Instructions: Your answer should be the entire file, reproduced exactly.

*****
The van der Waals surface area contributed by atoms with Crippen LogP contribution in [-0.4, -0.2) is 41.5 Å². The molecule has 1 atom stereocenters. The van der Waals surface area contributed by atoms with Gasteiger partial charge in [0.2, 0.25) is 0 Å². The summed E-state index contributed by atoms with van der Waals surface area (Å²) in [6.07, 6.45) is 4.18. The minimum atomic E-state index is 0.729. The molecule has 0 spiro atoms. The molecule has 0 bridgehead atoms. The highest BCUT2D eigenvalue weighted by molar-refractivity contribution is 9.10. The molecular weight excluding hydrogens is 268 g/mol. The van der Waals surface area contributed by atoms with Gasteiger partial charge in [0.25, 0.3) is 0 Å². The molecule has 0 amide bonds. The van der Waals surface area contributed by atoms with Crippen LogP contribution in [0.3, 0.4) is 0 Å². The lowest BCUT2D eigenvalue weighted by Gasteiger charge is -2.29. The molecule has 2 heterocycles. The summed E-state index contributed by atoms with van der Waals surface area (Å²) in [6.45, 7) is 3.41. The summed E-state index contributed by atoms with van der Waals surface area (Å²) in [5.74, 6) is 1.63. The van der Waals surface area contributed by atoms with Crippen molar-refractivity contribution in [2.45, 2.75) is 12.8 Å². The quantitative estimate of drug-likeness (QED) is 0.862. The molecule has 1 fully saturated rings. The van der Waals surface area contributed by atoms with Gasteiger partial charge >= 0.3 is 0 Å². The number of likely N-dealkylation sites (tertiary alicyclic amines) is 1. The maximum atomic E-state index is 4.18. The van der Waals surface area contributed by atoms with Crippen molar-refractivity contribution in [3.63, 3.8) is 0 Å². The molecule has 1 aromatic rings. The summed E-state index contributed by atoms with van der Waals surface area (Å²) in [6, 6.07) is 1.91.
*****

The van der Waals surface area contributed by atoms with Crippen LogP contribution in [-0.4, -0.2) is 41.5 Å². The molecule has 1 atom stereocenters. The van der Waals surface area contributed by atoms with Gasteiger partial charge in [0.2, 0.25) is 0 Å². The summed E-state index contributed by atoms with van der Waals surface area (Å²) in [6.07, 6.45) is 4.18. The minimum atomic E-state index is 0.729. The molecule has 0 spiro atoms. The molecule has 0 bridgehead atoms. The highest BCUT2D eigenvalue weighted by molar-refractivity contribution is 9.10. The molecular weight excluding hydrogens is 268 g/mol. The van der Waals surface area contributed by atoms with Gasteiger partial charge in [0.25, 0.3) is 0 Å². The molecule has 0 amide bonds. The van der Waals surface area contributed by atoms with Crippen LogP contribution in [0.3, 0.4) is 0 Å². The lowest BCUT2D eigenvalue weighted by Gasteiger charge is -2.29. The molecule has 2 heterocycles. The summed E-state index contributed by atoms with van der Waals surface area (Å²) in [6.45, 7) is 3.41. The summed E-state index contributed by atoms with van der Waals surface area (Å²) in [5.74, 6) is 1.63. The van der Waals surface area contributed by atoms with Crippen molar-refractivity contribution in [2.45, 2.75) is 12.8 Å². The quantitative estimate of drug-likeness (QED) is 0.862. The molecule has 1 fully saturated rings. The van der Waals surface area contributed by atoms with Gasteiger partial charge >= 0.3 is 0 Å². The number of likely N-dealkylation sites (tertiary alicyclic amines) is 1. The maximum atomic E-state index is 4.18. The van der Waals surface area contributed by atoms with Crippen molar-refractivity contribution in [3.63, 3.8) is 0 Å². The molecule has 1 aromatic rings. The summed E-state index contributed by atoms with van der Waals surface area (Å²) in [6, 6.07) is 1.91.